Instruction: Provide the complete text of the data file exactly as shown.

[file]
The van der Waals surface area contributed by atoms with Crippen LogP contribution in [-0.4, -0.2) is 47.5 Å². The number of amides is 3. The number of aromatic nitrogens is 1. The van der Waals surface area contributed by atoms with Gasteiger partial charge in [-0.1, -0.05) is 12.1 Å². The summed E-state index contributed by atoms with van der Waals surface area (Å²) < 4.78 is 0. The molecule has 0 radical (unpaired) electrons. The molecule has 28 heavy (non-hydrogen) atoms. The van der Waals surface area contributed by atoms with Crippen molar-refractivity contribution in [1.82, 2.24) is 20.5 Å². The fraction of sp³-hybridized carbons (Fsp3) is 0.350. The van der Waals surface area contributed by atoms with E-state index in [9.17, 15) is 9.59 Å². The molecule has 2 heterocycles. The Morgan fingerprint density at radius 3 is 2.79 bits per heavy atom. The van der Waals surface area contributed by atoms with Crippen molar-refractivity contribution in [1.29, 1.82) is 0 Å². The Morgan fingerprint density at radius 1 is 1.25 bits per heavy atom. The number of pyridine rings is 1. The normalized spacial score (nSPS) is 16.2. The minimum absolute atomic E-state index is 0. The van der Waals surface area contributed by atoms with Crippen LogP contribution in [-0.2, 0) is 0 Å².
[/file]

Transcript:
The van der Waals surface area contributed by atoms with Crippen LogP contribution in [-0.4, -0.2) is 47.5 Å². The number of amides is 3. The number of aromatic nitrogens is 1. The van der Waals surface area contributed by atoms with Gasteiger partial charge in [-0.1, -0.05) is 12.1 Å². The summed E-state index contributed by atoms with van der Waals surface area (Å²) < 4.78 is 0. The molecule has 0 radical (unpaired) electrons. The molecule has 28 heavy (non-hydrogen) atoms. The van der Waals surface area contributed by atoms with Crippen molar-refractivity contribution in [1.82, 2.24) is 20.5 Å². The fraction of sp³-hybridized carbons (Fsp3) is 0.350. The van der Waals surface area contributed by atoms with E-state index in [9.17, 15) is 9.59 Å². The molecule has 2 heterocycles. The Morgan fingerprint density at radius 3 is 2.79 bits per heavy atom. The van der Waals surface area contributed by atoms with Crippen molar-refractivity contribution in [1.29, 1.82) is 0 Å². The Morgan fingerprint density at radius 1 is 1.25 bits per heavy atom. The number of pyridine rings is 1. The normalized spacial score (nSPS) is 16.2. The minimum absolute atomic E-state index is 0. The van der Waals surface area contributed by atoms with Crippen LogP contribution in [-0.2, 0) is 0 Å².